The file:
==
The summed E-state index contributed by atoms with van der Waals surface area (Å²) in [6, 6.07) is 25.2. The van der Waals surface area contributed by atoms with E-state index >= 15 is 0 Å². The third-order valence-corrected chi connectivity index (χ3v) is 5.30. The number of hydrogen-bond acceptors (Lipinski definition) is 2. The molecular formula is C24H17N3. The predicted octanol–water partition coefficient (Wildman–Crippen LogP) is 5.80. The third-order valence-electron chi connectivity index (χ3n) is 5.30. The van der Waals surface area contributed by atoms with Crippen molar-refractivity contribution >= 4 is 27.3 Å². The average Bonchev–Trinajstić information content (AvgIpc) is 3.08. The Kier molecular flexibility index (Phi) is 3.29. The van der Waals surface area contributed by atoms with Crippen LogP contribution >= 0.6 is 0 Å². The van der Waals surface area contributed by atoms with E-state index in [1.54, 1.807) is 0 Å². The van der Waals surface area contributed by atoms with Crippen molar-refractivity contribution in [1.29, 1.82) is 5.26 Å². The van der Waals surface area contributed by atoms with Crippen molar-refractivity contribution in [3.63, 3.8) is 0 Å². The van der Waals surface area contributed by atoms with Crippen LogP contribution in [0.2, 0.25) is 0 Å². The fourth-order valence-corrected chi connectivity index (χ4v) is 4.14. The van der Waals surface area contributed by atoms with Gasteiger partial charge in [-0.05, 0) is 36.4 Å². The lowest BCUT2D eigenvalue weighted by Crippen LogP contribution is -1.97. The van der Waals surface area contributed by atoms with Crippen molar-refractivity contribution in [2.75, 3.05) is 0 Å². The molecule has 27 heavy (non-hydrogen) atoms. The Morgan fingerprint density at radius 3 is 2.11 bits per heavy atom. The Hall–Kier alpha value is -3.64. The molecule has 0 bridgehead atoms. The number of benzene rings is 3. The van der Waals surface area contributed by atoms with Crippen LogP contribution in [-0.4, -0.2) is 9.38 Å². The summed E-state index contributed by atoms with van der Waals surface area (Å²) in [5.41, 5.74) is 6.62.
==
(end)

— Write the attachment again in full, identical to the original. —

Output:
The summed E-state index contributed by atoms with van der Waals surface area (Å²) in [6, 6.07) is 25.2. The van der Waals surface area contributed by atoms with E-state index >= 15 is 0 Å². The third-order valence-corrected chi connectivity index (χ3v) is 5.30. The number of hydrogen-bond acceptors (Lipinski definition) is 2. The molecular formula is C24H17N3. The predicted octanol–water partition coefficient (Wildman–Crippen LogP) is 5.80. The third-order valence-electron chi connectivity index (χ3n) is 5.30. The van der Waals surface area contributed by atoms with Crippen molar-refractivity contribution >= 4 is 27.3 Å². The average Bonchev–Trinajstić information content (AvgIpc) is 3.08. The Kier molecular flexibility index (Phi) is 3.29. The van der Waals surface area contributed by atoms with Crippen LogP contribution >= 0.6 is 0 Å². The van der Waals surface area contributed by atoms with E-state index in [1.54, 1.807) is 0 Å². The van der Waals surface area contributed by atoms with Crippen molar-refractivity contribution in [1.29, 1.82) is 5.26 Å². The van der Waals surface area contributed by atoms with Crippen molar-refractivity contribution in [3.63, 3.8) is 0 Å². The van der Waals surface area contributed by atoms with Crippen LogP contribution in [0.2, 0.25) is 0 Å². The fourth-order valence-corrected chi connectivity index (χ4v) is 4.14. The van der Waals surface area contributed by atoms with Gasteiger partial charge in [-0.05, 0) is 36.4 Å². The lowest BCUT2D eigenvalue weighted by Crippen LogP contribution is -1.97. The van der Waals surface area contributed by atoms with Crippen molar-refractivity contribution in [2.75, 3.05) is 0 Å². The molecule has 27 heavy (non-hydrogen) atoms. The Morgan fingerprint density at radius 3 is 2.11 bits per heavy atom. The Hall–Kier alpha value is -3.64. The molecule has 0 bridgehead atoms. The number of benzene rings is 3. The van der Waals surface area contributed by atoms with Crippen LogP contribution in [-0.4, -0.2) is 9.38 Å². The summed E-state index contributed by atoms with van der Waals surface area (Å²) in [5.41, 5.74) is 6.62.